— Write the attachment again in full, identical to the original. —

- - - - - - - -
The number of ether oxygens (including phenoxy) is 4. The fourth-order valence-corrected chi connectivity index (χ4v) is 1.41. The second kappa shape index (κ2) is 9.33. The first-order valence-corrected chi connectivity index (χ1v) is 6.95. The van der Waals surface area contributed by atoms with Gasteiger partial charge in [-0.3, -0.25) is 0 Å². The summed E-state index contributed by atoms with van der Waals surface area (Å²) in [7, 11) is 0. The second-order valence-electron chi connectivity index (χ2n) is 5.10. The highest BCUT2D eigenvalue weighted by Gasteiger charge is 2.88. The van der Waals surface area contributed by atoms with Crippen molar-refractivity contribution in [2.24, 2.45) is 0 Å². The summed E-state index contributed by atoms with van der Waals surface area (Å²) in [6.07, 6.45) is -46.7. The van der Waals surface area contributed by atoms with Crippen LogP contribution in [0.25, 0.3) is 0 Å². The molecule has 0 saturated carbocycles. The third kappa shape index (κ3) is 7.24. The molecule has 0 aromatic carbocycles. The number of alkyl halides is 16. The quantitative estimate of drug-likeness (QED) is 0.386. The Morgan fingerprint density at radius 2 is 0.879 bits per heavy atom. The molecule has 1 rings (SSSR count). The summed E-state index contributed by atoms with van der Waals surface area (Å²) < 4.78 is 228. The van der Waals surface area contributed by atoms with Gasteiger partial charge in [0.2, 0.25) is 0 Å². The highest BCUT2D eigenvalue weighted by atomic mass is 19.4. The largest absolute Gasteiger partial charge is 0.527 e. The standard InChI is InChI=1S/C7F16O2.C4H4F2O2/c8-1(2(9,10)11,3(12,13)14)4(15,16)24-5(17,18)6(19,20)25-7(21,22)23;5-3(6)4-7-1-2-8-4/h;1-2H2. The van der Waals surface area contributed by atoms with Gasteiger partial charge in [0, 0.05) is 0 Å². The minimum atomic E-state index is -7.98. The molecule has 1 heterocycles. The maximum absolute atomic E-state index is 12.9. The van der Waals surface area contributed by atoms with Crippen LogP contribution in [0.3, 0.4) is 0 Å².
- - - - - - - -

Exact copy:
The number of ether oxygens (including phenoxy) is 4. The fourth-order valence-corrected chi connectivity index (χ4v) is 1.41. The second kappa shape index (κ2) is 9.33. The first-order valence-corrected chi connectivity index (χ1v) is 6.95. The van der Waals surface area contributed by atoms with Gasteiger partial charge in [-0.3, -0.25) is 0 Å². The summed E-state index contributed by atoms with van der Waals surface area (Å²) in [7, 11) is 0. The second-order valence-electron chi connectivity index (χ2n) is 5.10. The highest BCUT2D eigenvalue weighted by Gasteiger charge is 2.88. The van der Waals surface area contributed by atoms with Crippen molar-refractivity contribution in [2.24, 2.45) is 0 Å². The summed E-state index contributed by atoms with van der Waals surface area (Å²) in [6.07, 6.45) is -46.7. The van der Waals surface area contributed by atoms with Crippen LogP contribution in [0.25, 0.3) is 0 Å². The molecule has 0 saturated carbocycles. The third kappa shape index (κ3) is 7.24. The molecule has 0 aromatic carbocycles. The number of alkyl halides is 16. The quantitative estimate of drug-likeness (QED) is 0.386. The Morgan fingerprint density at radius 2 is 0.879 bits per heavy atom. The molecule has 1 rings (SSSR count). The summed E-state index contributed by atoms with van der Waals surface area (Å²) < 4.78 is 228. The van der Waals surface area contributed by atoms with Gasteiger partial charge in [0.2, 0.25) is 0 Å². The highest BCUT2D eigenvalue weighted by atomic mass is 19.4. The largest absolute Gasteiger partial charge is 0.527 e. The standard InChI is InChI=1S/C7F16O2.C4H4F2O2/c8-1(2(9,10)11,3(12,13)14)4(15,16)24-5(17,18)6(19,20)25-7(21,22)23;5-3(6)4-7-1-2-8-4/h;1-2H2. The van der Waals surface area contributed by atoms with Gasteiger partial charge in [0, 0.05) is 0 Å². The minimum atomic E-state index is -7.98. The molecule has 1 heterocycles. The maximum absolute atomic E-state index is 12.9. The van der Waals surface area contributed by atoms with Crippen LogP contribution in [0.3, 0.4) is 0 Å².